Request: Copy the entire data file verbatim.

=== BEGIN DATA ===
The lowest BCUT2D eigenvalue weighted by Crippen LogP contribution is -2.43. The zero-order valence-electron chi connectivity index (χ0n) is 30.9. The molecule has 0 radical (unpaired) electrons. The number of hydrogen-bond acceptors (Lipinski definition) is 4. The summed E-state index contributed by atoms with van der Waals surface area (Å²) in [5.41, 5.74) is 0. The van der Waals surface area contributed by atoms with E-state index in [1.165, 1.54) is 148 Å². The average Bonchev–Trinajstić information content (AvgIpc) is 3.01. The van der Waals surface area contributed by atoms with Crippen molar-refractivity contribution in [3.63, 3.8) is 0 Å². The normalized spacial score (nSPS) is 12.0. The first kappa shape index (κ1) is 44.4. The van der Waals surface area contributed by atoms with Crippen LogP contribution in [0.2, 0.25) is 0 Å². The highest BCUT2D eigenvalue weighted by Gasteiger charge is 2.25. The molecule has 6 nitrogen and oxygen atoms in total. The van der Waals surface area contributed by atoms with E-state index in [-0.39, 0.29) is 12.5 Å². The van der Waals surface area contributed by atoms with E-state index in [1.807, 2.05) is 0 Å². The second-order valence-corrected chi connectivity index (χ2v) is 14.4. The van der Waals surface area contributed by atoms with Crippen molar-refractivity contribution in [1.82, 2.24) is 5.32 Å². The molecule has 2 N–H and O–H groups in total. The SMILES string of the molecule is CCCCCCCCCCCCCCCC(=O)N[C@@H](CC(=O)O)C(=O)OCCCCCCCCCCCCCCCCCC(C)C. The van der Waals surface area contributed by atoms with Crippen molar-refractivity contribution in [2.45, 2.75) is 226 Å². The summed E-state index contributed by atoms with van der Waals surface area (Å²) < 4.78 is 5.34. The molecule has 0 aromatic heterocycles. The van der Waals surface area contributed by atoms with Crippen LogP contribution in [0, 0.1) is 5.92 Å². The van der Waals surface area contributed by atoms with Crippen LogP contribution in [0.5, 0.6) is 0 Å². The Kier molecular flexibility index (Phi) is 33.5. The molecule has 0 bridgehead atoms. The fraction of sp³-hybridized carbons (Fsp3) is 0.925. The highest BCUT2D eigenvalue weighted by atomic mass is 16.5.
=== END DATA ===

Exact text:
The lowest BCUT2D eigenvalue weighted by Crippen LogP contribution is -2.43. The zero-order valence-electron chi connectivity index (χ0n) is 30.9. The molecule has 0 radical (unpaired) electrons. The number of hydrogen-bond acceptors (Lipinski definition) is 4. The summed E-state index contributed by atoms with van der Waals surface area (Å²) in [5.41, 5.74) is 0. The van der Waals surface area contributed by atoms with E-state index in [1.165, 1.54) is 148 Å². The average Bonchev–Trinajstić information content (AvgIpc) is 3.01. The van der Waals surface area contributed by atoms with Crippen molar-refractivity contribution in [3.63, 3.8) is 0 Å². The normalized spacial score (nSPS) is 12.0. The first kappa shape index (κ1) is 44.4. The van der Waals surface area contributed by atoms with Crippen LogP contribution in [0.2, 0.25) is 0 Å². The highest BCUT2D eigenvalue weighted by Gasteiger charge is 2.25. The molecule has 6 nitrogen and oxygen atoms in total. The van der Waals surface area contributed by atoms with E-state index in [-0.39, 0.29) is 12.5 Å². The van der Waals surface area contributed by atoms with E-state index in [1.807, 2.05) is 0 Å². The second-order valence-corrected chi connectivity index (χ2v) is 14.4. The van der Waals surface area contributed by atoms with Crippen molar-refractivity contribution in [1.82, 2.24) is 5.32 Å². The molecule has 2 N–H and O–H groups in total. The SMILES string of the molecule is CCCCCCCCCCCCCCCC(=O)N[C@@H](CC(=O)O)C(=O)OCCCCCCCCCCCCCCCCCC(C)C. The van der Waals surface area contributed by atoms with Crippen molar-refractivity contribution in [2.45, 2.75) is 226 Å². The summed E-state index contributed by atoms with van der Waals surface area (Å²) < 4.78 is 5.34. The molecule has 0 aromatic heterocycles. The van der Waals surface area contributed by atoms with Crippen LogP contribution in [0, 0.1) is 5.92 Å². The van der Waals surface area contributed by atoms with Crippen LogP contribution in [0.5, 0.6) is 0 Å². The Kier molecular flexibility index (Phi) is 33.5. The molecule has 0 bridgehead atoms. The fraction of sp³-hybridized carbons (Fsp3) is 0.925. The highest BCUT2D eigenvalue weighted by atomic mass is 16.5.